There’s no better time than now to talk about energy efficiency and security. For small businesses, they’re willing to play their part to reduce emissions and need to buy energy from the grid, as our net zero report points out 67% of our members have taken steps to reduce energy usage. But there’s only so much they can do, with so little cash reserve as the crisis goes on, and that is reflected in the number of investments in microgeneration, which only 18% of small firms have done.
That’s why we propose a £5,000 Help to Green voucher for small businesses, modelled on the Help to Grow: Digital scheme to be spent on environmental goods and services, including installation of solar panels, heat pumps, insulation and more energy efficient equipment and fittings.
Energy help aside, we’ve been calling to review the business rates system, as prefaced in the Conservative Party manifesto of 2019. It’s an unfair, regressive tax, which hits small firms before they even have had the chance to make their first £1 in turnover, let alone profit.
The threshold for Small Business Rates Relief has remained largely static in recent years, despite the Rateable Value that determines rates bills surging in many parts of the country, particularly on high streets in large towns and cities. To make a difference in this space, we suggest increasing the threshold to £25,000, which will take 200,000 businesses out of the rates system.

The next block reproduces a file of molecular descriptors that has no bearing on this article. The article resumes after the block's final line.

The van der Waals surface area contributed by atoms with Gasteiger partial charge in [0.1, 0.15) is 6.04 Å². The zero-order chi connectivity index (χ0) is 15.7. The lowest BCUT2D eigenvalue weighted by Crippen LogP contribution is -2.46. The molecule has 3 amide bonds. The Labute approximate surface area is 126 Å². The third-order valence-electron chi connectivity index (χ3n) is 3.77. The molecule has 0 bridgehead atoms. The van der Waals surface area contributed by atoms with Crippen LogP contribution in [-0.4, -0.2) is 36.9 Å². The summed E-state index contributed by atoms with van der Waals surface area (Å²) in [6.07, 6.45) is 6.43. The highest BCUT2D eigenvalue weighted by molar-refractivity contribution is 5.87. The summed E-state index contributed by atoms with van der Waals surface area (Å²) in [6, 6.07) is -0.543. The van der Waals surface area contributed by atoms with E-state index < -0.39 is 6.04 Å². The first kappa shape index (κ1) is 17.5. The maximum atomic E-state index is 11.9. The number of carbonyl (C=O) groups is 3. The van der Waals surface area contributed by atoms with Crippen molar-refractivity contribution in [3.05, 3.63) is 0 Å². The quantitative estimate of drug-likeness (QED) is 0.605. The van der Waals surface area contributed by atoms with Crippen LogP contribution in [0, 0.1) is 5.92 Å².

There are non-fiscal measures the government can take too, without costing the public purse. For example, action to stem late payment to small businesses and a commitment to slash unnecessary and burdensome regulatory requirements.
To say the least, it’s been a tough few years for small businesses, which have emerged from lockdown to a possible recession in autumn. Having been in the business sector myself for 30 years, the storm of economic forces small firms are currently facing is on a completely different scale than in the past.
Going forward, the government’s growth aspirations will depend upon a pro-enterprise, pro-small business policy agenda, supporting small firms to innovate, grow, and lead the economic recovery.
By Martin McTague, National Chair, Federation of Small Businesses.